03:26
and I imagine it's hard to think
how it all fits together.
03:27
So at the top you have a socket,
03:29
and this fits over someone's residual limb,
03:32
and everyone's residual limb is a little bit different.
03:33
And then you have the knee,
03:36
and here I've got a single axis on the knee
03:37
so you can see how it rotates,
03:39
and then a pylon, and then a foot.
03:41
And we've been able to develop a knee,
03:45
a polycentric knee, so that type of knee
03:47
that acts like a human knee, mimics human gait,
03:49
for 80 dollars retail.
03:52
(Applause)
03:55
But the key is, you can have this great invention,
03:58
you can have this great design, but how do you get it
04:01
to the people who most need it?
04:03
How do you ensure it gets to them
and it improves their lives?
04:05
So at D-Rev, we've done some other projects,
04:08
and we looked at three things that we really believe
04:11
gets technologies to customers, to users,
04:13
to people who need it.
04:17
And the first thing is that the product
needs to be world class.
04:19
It needs to perform on par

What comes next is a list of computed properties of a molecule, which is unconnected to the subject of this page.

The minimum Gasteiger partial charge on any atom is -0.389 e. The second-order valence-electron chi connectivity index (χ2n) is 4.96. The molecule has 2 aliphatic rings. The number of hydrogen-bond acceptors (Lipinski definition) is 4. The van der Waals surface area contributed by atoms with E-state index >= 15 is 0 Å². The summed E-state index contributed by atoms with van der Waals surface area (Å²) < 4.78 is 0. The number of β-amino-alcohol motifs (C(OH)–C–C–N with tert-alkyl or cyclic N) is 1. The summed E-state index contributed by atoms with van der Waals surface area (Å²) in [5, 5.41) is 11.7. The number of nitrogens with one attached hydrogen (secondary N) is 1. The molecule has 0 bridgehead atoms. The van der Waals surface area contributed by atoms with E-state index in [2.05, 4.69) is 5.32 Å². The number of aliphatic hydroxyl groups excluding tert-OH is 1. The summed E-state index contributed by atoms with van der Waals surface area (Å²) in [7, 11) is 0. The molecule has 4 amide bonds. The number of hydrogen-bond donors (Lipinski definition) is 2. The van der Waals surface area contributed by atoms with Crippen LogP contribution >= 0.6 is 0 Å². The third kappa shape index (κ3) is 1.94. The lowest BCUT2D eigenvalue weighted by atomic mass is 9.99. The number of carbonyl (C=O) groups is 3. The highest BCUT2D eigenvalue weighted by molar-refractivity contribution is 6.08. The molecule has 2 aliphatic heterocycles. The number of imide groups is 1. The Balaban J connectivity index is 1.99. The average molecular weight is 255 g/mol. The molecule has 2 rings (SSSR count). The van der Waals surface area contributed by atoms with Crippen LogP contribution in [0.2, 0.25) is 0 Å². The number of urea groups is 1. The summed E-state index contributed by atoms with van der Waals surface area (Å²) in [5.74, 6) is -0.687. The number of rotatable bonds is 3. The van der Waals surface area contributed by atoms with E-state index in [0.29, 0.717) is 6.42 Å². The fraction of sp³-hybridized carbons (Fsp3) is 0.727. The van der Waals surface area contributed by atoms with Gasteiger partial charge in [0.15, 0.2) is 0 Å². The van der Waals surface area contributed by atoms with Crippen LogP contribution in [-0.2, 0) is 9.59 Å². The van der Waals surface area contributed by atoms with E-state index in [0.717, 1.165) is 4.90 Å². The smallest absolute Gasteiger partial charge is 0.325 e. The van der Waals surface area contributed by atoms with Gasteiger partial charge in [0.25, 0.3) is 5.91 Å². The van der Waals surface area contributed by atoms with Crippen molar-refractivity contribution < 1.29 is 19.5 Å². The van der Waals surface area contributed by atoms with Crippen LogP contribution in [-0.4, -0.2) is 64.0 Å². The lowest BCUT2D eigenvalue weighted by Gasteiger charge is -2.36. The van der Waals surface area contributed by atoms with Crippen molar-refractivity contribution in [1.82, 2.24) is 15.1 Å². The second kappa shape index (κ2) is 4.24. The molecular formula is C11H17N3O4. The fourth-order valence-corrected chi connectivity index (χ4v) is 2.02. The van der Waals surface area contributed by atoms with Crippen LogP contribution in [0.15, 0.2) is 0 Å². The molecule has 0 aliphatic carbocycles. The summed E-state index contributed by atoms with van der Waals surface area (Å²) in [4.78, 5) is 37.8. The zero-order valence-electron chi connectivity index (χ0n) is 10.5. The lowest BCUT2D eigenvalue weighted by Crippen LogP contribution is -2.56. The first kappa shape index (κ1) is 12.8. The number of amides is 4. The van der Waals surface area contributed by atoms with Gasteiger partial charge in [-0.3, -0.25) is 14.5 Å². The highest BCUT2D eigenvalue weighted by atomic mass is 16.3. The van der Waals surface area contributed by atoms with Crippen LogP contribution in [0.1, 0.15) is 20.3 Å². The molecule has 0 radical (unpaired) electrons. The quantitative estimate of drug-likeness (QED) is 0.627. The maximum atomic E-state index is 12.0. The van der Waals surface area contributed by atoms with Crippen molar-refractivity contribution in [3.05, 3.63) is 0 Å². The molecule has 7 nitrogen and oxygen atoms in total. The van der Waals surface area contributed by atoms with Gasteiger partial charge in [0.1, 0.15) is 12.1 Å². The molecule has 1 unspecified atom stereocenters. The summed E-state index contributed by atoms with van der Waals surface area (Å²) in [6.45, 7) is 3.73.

04:21
or better than the best products on the market.
04:23
Regardless of your income level,
04:26
you want the most beautiful,
04:28
the best product that there is.
04:30
I'm going to show you a video now
04:32
of a man named Ash. You can see him walking.
04:36
He's wearing the same knee system here
04:37
with a single axis knee.
04:39
And he's doing a 10-meter walk test.
04:41
And you'll notice that he's struggling
with stability as he's walking.
04:43
And something that's not obvious, that you can't see,
04:47
is that it's psychologically draining
04:49
to walk and to be preventing yourself from falling.
04:52
Now this is a video of Kamal.
04:56
You remember Kamal earlier,
holding the bamboo staff.
04:58
He's wearing one of the earlier versions of our knee,
05:00
and he's doing that same 10-meter walk test.
05:03
And you can see his stability is much better.
05:06
So world class isn't just about
technical performance.
05:11
It's also about human performance.
05:14
And most medical devices, we've learned,
05:18
as we've dug in, are really designed for Westerners,
05:20
for wealthier economies.